ram jet


What a difference 38 years make (visions of 2068 special) Alternating views of SPV (Spectrum Pursuit Vehicle), 1967 and Rhino TRU (Tactical Response Unit), 2005. Both Captain Scarlet iterations featured heavy-duty attack vehicles which featured five pairs of wheels and were capable of high speed with the help of twin ram air booster jets

Football announcers often mention a player – usually a running back – moving the ball north-south (toward the end zones) or east-west (toward the sidelines). But this is done in the field’s frame of reference, not based on any sort of geographic orientation.

As it turns out, of the 31 NFL stadiums in use, only four (Packers, Broncos, Seahawks, and Buccaneers) are perfectly aligned along a north-south axis (e.g., the sideline or an imaginary line connecting the goalposts would point north-south). Two more are within 5° of north-south (Texans and Bears), and an additional three are within 15° (Rams, Giants/Jets, and Eagles).  Two are perfectly oriented along an east-west axis (Falcons and Vikings).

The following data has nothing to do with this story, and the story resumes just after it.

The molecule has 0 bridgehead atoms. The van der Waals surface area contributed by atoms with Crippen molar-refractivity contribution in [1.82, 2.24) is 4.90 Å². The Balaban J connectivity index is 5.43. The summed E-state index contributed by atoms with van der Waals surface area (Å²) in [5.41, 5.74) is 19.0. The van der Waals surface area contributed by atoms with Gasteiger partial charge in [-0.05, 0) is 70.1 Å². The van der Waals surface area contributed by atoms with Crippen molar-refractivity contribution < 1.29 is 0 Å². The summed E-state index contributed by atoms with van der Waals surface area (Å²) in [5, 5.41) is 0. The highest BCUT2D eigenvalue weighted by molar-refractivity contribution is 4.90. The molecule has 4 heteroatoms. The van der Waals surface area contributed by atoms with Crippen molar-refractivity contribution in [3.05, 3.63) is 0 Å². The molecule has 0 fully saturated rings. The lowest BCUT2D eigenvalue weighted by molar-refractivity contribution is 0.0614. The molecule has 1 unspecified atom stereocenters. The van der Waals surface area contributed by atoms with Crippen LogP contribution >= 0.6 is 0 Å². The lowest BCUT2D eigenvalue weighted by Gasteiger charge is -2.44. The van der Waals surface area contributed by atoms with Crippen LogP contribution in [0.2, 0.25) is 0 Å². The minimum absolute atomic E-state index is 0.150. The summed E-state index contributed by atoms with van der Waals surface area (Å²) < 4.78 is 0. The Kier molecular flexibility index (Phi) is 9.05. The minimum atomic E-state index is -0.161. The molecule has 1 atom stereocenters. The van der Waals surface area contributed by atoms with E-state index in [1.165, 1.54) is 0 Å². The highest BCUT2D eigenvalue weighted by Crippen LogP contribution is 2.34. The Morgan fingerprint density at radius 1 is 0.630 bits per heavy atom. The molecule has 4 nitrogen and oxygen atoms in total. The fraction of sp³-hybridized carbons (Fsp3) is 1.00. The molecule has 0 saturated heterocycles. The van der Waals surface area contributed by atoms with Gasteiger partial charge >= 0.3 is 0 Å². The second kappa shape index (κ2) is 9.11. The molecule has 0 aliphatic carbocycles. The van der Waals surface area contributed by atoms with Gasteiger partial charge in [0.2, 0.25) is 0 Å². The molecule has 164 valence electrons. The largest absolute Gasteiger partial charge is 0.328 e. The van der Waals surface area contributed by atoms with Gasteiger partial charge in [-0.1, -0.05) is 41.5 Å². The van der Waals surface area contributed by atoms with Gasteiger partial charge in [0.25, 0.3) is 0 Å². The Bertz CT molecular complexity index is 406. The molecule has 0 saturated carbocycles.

Of course, there is no rule in football regarding the orientation of the field. Players might say they prefer north-south because of where the sun might be at game time, or what the direction of the prevailing winds is. But most stadiums are often built to fit the available space, which can predetermine the orientation of the field, and for domes, none of the outdoor factors is relevant.

To generate this graph, all azimuths were measured as degrees clockwise from north using Google Earth. For covered stadiums, where the field is not visible from an aerial view, I used seating charts as a supplement. Azimuths were grouped using 10° bins (e.g., 85° to 95°) and then plotted in both directions (e.g., 30° was also plotted as 210°, as fields don’t point in just one direction) so that the graph would have 180° rotational symmetry.

Data source: Google Earth